One day I was at the counter and I saw a duck on the fridge. I asked my mom, ” Why is that duck on the fridge?” My mom said, ”When I was little my grandmother had that duck on her counter. When we kids went over to her house she let each of us have a chocolate. Sometimes I would sneak a couple more chocolates into my mouth and nobody knew what I did. My grandmother called that duck Mrs. Duck.”
-by Holly Horse Lover, age 8
My daughter, “Holly Horse Lover,” wrote this little piece about a candy jar in our kitchen. Many years ago, this same ceramic duck graced my grandma’s counter top. And yes, she used to fill it with a variety of mini chocolates: Kit-Kat, Hershey’s Milk Chocolate, Hershey’s Dark Chocolate, Crackle, and Mr. Goodbar. And it is also true, that I used to sneak chocolates when everybody’s backs were turned! I loved chocolate, and am still an addict, to this very day! It struck me how this seemingly insignificant story from my childhood intrigued my sweet daughter. As I pondered her curiosity, a few thoughts came to mind.
Tradition. We often live our lives by default, lacking intentionality. What we need, is to establish family traditions that our children (and we ourselves) will come to cherish and treasure forever. Isn’t it interesting how often it happens, that when we think about our pasts, some of the memories that stand out the most are those involving tradition: some habit that our parents ALWAYS used to practice; or some object that ALWAYS sat on that SAME SHELF; or perhaps, some special scent we associate with our mothers; or a book that used to be read to us over and over again; or the way certain holidays were celebrated. Sometimes our memories are negative, and sometimes they are positive. I want to write here about positive memories.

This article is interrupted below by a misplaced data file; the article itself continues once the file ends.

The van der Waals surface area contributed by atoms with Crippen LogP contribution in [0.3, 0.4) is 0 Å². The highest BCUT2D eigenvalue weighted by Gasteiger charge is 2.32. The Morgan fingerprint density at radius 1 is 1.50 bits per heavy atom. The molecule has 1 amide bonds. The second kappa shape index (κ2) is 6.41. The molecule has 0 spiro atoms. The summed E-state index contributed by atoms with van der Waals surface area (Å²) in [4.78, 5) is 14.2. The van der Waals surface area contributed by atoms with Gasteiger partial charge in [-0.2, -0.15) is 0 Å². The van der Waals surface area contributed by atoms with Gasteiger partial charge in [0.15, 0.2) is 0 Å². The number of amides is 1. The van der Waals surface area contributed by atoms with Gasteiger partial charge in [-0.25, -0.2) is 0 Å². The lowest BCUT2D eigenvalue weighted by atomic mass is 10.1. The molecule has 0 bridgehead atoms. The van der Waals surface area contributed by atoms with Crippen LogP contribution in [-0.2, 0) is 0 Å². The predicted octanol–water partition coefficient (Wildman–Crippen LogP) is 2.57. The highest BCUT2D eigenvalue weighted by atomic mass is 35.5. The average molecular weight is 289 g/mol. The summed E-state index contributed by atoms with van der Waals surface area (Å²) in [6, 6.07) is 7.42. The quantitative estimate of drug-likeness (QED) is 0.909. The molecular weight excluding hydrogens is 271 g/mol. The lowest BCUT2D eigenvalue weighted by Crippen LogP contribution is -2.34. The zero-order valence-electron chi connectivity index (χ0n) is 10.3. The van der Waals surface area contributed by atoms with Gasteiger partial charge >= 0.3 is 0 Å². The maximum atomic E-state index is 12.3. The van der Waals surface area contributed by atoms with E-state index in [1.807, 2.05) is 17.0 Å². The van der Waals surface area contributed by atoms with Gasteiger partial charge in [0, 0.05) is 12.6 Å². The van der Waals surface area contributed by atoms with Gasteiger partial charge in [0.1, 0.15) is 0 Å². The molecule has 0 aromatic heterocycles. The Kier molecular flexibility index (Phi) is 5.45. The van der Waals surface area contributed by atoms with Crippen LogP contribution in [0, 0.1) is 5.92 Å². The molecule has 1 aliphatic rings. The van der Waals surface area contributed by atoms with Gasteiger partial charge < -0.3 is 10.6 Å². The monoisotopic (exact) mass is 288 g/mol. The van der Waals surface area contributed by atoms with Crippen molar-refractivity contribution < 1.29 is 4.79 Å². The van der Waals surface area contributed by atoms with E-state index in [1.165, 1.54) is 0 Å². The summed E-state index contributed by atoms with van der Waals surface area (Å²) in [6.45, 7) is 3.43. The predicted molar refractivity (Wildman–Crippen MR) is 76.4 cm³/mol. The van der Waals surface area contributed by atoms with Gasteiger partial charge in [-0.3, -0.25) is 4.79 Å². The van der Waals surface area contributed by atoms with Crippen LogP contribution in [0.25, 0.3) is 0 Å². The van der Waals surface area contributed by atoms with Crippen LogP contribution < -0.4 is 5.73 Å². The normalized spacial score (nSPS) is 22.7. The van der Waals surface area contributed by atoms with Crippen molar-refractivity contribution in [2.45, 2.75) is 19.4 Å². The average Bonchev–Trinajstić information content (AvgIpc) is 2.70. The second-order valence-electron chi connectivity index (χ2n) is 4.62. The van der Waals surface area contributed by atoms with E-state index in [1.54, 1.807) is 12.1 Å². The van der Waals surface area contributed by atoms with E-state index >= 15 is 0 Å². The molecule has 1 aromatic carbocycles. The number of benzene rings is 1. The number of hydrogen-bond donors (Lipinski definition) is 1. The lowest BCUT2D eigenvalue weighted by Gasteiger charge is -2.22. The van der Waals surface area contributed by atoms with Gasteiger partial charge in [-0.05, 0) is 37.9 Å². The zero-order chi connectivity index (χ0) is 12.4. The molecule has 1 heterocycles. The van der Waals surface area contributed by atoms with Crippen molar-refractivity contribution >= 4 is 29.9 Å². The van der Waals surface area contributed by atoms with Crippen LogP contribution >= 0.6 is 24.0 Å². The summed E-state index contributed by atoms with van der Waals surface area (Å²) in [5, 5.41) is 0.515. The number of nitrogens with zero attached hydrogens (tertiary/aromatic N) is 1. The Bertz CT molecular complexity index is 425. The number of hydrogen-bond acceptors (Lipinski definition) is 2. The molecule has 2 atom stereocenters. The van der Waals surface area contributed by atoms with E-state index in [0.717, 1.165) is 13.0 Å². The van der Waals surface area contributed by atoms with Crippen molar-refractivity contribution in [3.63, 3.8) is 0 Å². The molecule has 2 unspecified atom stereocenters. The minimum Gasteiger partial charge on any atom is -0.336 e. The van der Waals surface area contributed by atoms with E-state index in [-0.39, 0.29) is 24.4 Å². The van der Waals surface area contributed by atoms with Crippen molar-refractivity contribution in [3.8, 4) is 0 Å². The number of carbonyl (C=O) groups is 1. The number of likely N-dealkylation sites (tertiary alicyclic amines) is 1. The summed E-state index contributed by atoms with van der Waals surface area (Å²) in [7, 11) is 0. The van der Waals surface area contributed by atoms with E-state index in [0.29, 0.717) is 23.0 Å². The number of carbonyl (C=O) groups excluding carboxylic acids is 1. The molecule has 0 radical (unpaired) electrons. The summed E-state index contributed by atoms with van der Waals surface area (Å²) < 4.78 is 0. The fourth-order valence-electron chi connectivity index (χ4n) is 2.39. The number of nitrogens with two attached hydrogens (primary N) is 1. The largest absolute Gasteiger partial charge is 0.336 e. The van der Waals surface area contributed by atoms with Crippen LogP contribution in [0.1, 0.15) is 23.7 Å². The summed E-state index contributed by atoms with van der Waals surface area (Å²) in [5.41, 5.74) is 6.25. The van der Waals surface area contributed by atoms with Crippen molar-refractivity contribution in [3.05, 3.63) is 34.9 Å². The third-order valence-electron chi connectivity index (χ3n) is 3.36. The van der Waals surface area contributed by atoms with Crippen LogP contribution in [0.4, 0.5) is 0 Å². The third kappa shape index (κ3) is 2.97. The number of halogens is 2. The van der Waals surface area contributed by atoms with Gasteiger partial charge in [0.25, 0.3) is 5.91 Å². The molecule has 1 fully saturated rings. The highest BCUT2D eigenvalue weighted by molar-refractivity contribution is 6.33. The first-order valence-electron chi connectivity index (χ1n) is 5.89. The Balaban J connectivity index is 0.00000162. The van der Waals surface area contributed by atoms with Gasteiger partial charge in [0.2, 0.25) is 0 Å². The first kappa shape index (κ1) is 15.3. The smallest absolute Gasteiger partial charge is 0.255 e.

What kind of beautiful memories can we create for, and with, our children? We need not spend lots of money; the most important ingredient is OURSELF. Let me illustrate. Just the other day, this same daughter came up to me for a hug, then commented, “I love the way you smell.” I had to ask. “Why?” She replied, “Well, when I was a baby, you would hold me against your shoulder, just like you hold the baby now, and I would put my head down on your shoulder, and I would smell your clothes; and that’s the way you smell! It’s such a nice, motherly smell.” And I would have never imagined it–my little girl cherishes the way I smell! I think it must not be so much the scent, but the person. Because I love her so very much, and because she also loves me as any child would her own mother, anything associated with me becomes connected in her mind with what’s good. Isn’t that charming? It leads me to think, if such bondings are formed un-intentionally, through our just being who we are, what sort of links might develop if we put some effort into it?
It doesn’t have to be a Mrs. Duck. It could be a game we play every Friday evening around the table, with popcorn. It could be the way we set the table, with a special bowl and cup for each child. It could be the way we tuck them into bed at night; with a story, a song, a prayer. Perhaps the way we celebrate their birthdays, or the customs we establish for different holidays. We don’t have to copy anybody else (unless we want to–there’s nothing wrong with copying a good idea!)…we have the potential for creating the most darling of memories with the raw peculiarities with which God has blessed our personalities.
So, what kind of traditions have you established for your family? Are there any special memories you would like to share about customs your family had when you were growing up? What do you think about setting family traditions into place? I always love to hear your feedback!